For the past seven years I’ve photographed weddings in an unobtrusive way, preferring the day’s event’s to unfold naturally in front of me rather than coordinating anything. This style has been derived from my love of documentary and street photography, which I shoot outside of weddings as much as possible. Doing so has given me a fresh perspective on the work I’m producing, and I often use what I’ve learnt shooting street photography with me on a wedding day. Here are ten things I’ve learnt about taking better wedding photographs, and how I applied them to a wedding I shot on the FUJIFILM XT-2 last month.
1. Look for unconventional framing
Where possible I’m always looking to frame my subject unconventionally. I had already shot the Bride from the more traditional angles but I wanted to create something slightly different. Once I went behind the table I could see that her face lined up perfectly with the gap in the mirror – it was then just a case of waiting for the make-up artists hand to fill that extra gap to complete the composition.
2. Don’t always shoot at eye level
We have a tendency to shoot at our own eye level the majority of the time; doing this can mean we don’t always achieve the composition we’re aiming for, so to avoid that I use the LCD tilt-screen to get higher than my subject. In this instance I would have had to get a chair to shoot down onto the Bridesmaid, but raising my arms and tilting the screen down and using the ‘Live’ mode spared me from making a scene and potentially losing this natural moment.
3. Get in close
We also have a tendency to photograph at a safe distance, and as Robert Capa once famously said, “If your pictures aren’t good enough, you’re not close enough”. Since using Fujifilm’s live-view LCD though, I’ve noticed I can get a lot closer into the action without invading people’s personal space. I tend to use this approach sparingly, so it’s more impactful when I do.
4. Shoot at smaller apertures
I love the bokeh effect you get when shooting at larger apertures, but you could be losing valuable story-telling information by doing this all the time. In this instance, when the Bride was putting on her wedding dress, I wanted her sister’s response to be more prominent, whilst keeping the main focus on the Bride. So I bumped the ISO up and set the aperture at f9. As a result you can just about make out the tear forming in the sister’s eye – information that would’ve have been completely lost had I shot at a large aperture.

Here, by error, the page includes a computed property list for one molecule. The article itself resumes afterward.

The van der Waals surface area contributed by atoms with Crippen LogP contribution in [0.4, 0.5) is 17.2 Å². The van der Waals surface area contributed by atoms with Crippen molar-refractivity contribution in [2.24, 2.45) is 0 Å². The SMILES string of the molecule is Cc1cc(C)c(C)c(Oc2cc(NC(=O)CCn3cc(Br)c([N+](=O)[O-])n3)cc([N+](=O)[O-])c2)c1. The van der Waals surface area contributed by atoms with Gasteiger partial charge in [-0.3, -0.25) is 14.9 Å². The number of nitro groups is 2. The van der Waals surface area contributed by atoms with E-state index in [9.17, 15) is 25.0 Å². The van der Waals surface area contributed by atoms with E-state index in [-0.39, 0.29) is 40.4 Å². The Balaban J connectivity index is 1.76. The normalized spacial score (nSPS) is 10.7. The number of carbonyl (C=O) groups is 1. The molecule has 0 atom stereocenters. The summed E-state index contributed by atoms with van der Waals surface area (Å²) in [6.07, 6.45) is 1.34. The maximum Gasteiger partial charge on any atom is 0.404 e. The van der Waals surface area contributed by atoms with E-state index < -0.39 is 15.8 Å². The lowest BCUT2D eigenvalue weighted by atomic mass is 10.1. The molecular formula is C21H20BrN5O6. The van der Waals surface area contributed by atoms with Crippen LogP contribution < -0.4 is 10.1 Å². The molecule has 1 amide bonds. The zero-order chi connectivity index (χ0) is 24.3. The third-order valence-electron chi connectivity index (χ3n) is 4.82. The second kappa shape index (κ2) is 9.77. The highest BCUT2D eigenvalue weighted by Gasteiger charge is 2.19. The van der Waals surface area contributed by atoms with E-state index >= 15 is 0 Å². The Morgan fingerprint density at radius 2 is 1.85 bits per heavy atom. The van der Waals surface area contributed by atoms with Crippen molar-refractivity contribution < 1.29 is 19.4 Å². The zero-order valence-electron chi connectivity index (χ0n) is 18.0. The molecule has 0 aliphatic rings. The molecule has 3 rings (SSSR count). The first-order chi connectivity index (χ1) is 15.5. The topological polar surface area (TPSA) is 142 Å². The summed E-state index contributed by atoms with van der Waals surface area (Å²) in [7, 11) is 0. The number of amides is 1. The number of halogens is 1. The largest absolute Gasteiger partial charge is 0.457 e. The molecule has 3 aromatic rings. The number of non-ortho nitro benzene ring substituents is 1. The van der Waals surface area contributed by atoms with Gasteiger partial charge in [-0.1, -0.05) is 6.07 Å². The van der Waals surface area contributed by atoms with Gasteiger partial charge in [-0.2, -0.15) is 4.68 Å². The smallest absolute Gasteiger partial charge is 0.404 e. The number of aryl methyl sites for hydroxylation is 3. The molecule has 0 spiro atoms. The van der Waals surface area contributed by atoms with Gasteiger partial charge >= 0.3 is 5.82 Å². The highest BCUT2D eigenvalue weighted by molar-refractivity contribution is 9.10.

5. Look out for the small moments away from the main action
A lot of the time when everyone is looking one way, something more telling is happening elsewhere. I had a feeling the Groom was going to have a look at his Bride during the readings as he couldn’t keep his eyes off her throughout the ceremony! I framed it so that you can just make out one of the readers, but with the focus and emphasis very much on the couple.
6. Use challenging lighting conditions to your advantage
I love using dark shadows and bright highlights to make a picture more dynamic. When everyone was walking in and taking their seat, I noticed this one shaft of bright light coming into the room. There wasn’t much else happening, so I decided to wait and see if anyone would come into that scene and sure enough one of the guests came and sat down in that spot.
7. Keep on shooting
The only time I stop shooting is when people are eating – they don’t make for the best pictures! But there are moments in between the courses when things are happening. It’s very common for the Bride and Groom to have a little wander around the room, going from table to table to say ‘Hi’ to the guests. I see this as a great opportunity to get some real, un-staged moments with their friends. I came across the Bride playing a drinking game with her old Uni mates, and stayed with them for a few minutes to capture the reactions.
8. Always keep one eye on the Bride and Groom
I’d say 9 times out of 10 there is a moment between the Bride and Groom after the Groom finishes his speech. Whilst everyone’s eyes are turned towards the Master of Ceremonies who is introducing the Best Man, my eyes remain fixed onto the happy couple to see if anything happens. If there is, you’re richly rewarded with a beautiful natural moment.
9. Use the ambient light
Unlike a lot of my fellow photographers, I tend not to use flash during the dancing part in the evening. I see it as adding an element that wasn’t originally there on the day, and my personal preference is for keeping the actual ambiance that was there originally. Plus when your subjects are lit by somebody’s actual flash from their camera, it adds a bit more of a story-telling element to the image.
10. Remember what it’s all about in the end
Ultimately, the most important aspects of the day are the human connections the couple has with the people they’ve invited to their wedding. A picture of the Bride hugging her Dad after having a laugh with him on the dance floor is going to be worth a hundred well composed, artistically interesting photos you’ll take for them on the day.
More from Kristian Leven
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